3. Wang H, Song Z, Zhu YB, Wen Y. Nutritional and eating education improves knowledge and practice of patients with type 2 diabetes concerning dietary intake and blood glucose control in an outlying city of China. Public Health Nutr. 2014;17(10):2351–8.

    Google Scholar 

  4. World Health Organization. 10 Facts on Obesity 2010.

  5. Food and Agriculture Organization (FAO). The hunger report (The State of Food Insecurity in the World), SOFI, 2010.

  6. Bano A, Afzal M, Sarwar H, Waqas A, Kousar S, Gulzar S. Dietary knowledge, attitude and practices of diabetes patients at services hospital Lahore. Int J Appl Sci Biotechnol. 2017;5(2):227–36.

    Google Scholar 

  7. Adebamowo SN, Eseyin O, Yilme S, Adeyemi D, Willett WC, Hu FB, Spiegelman D, Adebamowo CA. The global nutrition epidemiologic transition initiative. A mixed-methods study on acceptability, tolerability, and substitution of brown rice for white rice to lower blood glucose levels among Nigerian adults. Front Nutr. 2017;4:33.

    Google Scholar 

  8. World Health Organization (WHO). Global Action Plan for the Prevention and Control of Non-Communicable Diseases, 2013-2020. Geneva: WHO Press; 2013. p. 1–22.

    Google Scholar 

  9. Bloom I, Lawrence W, Barker M, Baird J, Dennison E, Sayer AA, Cooper C, Robinson S. What influences diet quality in older people? A qualitative study among community-dwelling older adults from the Hertfordshire cohort study, UK. Public Health Nutr. 2017;20(15):2685–93.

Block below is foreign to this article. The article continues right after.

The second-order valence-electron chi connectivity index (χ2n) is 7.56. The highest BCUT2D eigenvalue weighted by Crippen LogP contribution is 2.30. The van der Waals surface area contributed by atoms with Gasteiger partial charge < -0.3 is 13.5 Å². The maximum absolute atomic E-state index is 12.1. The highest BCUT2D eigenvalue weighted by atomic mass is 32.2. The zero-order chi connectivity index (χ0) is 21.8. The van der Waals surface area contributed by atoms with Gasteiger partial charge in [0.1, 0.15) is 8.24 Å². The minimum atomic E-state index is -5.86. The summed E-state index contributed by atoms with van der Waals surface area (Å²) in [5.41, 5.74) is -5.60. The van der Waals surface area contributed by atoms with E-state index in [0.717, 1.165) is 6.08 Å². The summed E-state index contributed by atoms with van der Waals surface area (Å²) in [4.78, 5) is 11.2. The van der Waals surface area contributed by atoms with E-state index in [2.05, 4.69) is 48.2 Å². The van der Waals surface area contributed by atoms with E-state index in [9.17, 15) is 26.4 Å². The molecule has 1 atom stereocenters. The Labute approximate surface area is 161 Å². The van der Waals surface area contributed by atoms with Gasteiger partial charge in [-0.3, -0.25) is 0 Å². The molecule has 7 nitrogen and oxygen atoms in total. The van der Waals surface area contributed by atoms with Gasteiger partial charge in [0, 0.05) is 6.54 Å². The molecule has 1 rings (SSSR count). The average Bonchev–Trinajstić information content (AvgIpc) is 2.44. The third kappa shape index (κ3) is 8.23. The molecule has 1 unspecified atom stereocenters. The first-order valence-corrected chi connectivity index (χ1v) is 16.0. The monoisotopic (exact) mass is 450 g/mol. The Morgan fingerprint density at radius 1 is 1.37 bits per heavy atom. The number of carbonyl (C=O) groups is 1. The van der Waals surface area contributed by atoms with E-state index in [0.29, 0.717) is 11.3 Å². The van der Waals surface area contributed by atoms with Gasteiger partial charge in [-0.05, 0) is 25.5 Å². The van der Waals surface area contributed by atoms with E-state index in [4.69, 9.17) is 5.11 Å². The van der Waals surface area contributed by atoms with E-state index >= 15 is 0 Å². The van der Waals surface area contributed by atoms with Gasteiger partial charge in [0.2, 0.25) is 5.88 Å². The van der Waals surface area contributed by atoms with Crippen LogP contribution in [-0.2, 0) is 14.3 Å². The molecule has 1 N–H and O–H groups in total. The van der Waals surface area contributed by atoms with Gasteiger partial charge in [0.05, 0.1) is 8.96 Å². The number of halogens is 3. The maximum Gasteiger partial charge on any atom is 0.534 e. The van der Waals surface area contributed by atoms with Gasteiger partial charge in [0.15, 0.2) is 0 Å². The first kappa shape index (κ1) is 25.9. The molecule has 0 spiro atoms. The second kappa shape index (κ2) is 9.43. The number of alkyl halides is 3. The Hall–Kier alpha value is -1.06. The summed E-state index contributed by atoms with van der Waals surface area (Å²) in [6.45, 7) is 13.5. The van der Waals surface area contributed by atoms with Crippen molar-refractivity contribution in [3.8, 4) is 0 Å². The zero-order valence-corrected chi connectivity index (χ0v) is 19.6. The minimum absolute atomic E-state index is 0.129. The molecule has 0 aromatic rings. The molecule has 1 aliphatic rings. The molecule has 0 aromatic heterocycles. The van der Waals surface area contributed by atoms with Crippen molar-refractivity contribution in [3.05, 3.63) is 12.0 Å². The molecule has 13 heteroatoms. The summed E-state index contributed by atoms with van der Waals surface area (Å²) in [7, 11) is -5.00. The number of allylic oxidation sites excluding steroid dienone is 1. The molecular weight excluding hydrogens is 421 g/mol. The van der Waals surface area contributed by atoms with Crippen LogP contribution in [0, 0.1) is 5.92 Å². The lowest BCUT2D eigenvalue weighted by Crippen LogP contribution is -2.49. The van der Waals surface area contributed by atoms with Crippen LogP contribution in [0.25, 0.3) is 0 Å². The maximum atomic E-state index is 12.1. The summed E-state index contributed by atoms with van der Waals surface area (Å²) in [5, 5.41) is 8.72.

Google Scholar 

  10. Beulah P, Hettie CS, Nicolette H. Total and haem iron content lean meat cuts and the contribution to the diet. Food Chem. 2016;193:97–101.

    Google Scholar 

  11. Kearney J. Food consumption trends and drivers. Philos T Royal Soc B. 2010;365(1554):2793–807.

    Google Scholar 

  12. Brookie KL, Best GI, Conner TS. Intake of raw fruits and vegetables is associated with better mental health than intake of processed fruits and vegetables. Front Psychol. 2018;9:487.

    Google Scholar 

  13. Bawa AS, Anilakumar KR. Genetically modified foods: safety, risks and public concerns-a review. J Food Sci Technol. 2012;50(6):1035–46.

    Google Scholar 

  14. Lin B, Yen ST. Consumer knowledge, food label use, and grain consumption in the US. Appl Econ. 2008;40(4):437–48.

    Google Scholar 

  15. Taillie LS, Afeiche MC, Eldridge AL, Popkin BM. The contribution of at-home and away-from-home food to dietary intake among 2-13-year-old Mexican children. Public Health Nutr. 2016;20(14):2559–68.

    Google Scholar 

  16. Yen ST, Lin B, Davis CG. Consumer knowledge and meat consumption at home and away from home. Food Policy. 2008;33:631–9.

    Google Scholar